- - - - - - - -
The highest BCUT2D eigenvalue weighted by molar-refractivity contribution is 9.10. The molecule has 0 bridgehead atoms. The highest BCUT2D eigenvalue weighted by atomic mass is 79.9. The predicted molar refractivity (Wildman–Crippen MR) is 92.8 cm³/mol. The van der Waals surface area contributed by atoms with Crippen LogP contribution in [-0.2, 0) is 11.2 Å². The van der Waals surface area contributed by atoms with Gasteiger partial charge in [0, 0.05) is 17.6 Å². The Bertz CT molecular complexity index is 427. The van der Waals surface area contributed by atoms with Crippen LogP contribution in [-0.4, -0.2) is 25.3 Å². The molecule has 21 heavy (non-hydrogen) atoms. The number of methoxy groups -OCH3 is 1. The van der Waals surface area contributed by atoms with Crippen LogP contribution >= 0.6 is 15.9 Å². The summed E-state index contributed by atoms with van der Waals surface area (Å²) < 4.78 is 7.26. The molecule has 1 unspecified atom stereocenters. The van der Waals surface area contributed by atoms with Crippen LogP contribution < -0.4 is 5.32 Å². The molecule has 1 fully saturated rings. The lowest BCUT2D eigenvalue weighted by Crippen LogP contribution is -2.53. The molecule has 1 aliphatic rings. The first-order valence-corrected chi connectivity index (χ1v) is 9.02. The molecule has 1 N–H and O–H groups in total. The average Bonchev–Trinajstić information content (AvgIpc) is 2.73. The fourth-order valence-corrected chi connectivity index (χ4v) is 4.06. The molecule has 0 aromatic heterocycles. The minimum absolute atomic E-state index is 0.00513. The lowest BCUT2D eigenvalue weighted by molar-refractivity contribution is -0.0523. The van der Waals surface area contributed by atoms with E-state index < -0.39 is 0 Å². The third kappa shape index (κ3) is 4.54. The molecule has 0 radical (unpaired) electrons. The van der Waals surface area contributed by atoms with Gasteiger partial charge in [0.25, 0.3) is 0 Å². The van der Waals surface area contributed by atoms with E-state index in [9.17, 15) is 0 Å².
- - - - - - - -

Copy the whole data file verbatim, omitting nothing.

The highest BCUT2D eigenvalue weighted by molar-refractivity contribution is 9.10. The molecule has 0 bridgehead atoms. The highest BCUT2D eigenvalue weighted by atomic mass is 79.9. The predicted molar refractivity (Wildman–Crippen MR) is 92.8 cm³/mol. The van der Waals surface area contributed by atoms with Crippen LogP contribution in [-0.2, 0) is 11.2 Å². The van der Waals surface area contributed by atoms with Gasteiger partial charge in [0, 0.05) is 17.6 Å². The Bertz CT molecular complexity index is 427. The van der Waals surface area contributed by atoms with Crippen LogP contribution in [-0.4, -0.2) is 25.3 Å². The molecule has 21 heavy (non-hydrogen) atoms. The number of methoxy groups -OCH3 is 1. The van der Waals surface area contributed by atoms with Crippen LogP contribution >= 0.6 is 15.9 Å². The summed E-state index contributed by atoms with van der Waals surface area (Å²) < 4.78 is 7.26. The molecule has 1 unspecified atom stereocenters. The van der Waals surface area contributed by atoms with Crippen LogP contribution < -0.4 is 5.32 Å². The molecule has 1 fully saturated rings. The lowest BCUT2D eigenvalue weighted by Crippen LogP contribution is -2.53. The molecule has 1 aliphatic rings. The first-order valence-corrected chi connectivity index (χ1v) is 9.02. The molecule has 1 N–H and O–H groups in total. The average Bonchev–Trinajstić information content (AvgIpc) is 2.73. The fourth-order valence-corrected chi connectivity index (χ4v) is 4.06. The molecule has 0 aromatic heterocycles. The minimum absolute atomic E-state index is 0.00513. The lowest BCUT2D eigenvalue weighted by molar-refractivity contribution is -0.0523. The van der Waals surface area contributed by atoms with E-state index < -0.39 is 0 Å². The third kappa shape index (κ3) is 4.54. The molecule has 0 radical (unpaired) electrons. The van der Waals surface area contributed by atoms with Gasteiger partial charge in [0.25, 0.3) is 0 Å². The van der Waals surface area contributed by atoms with E-state index in [9.17, 15) is 0 Å².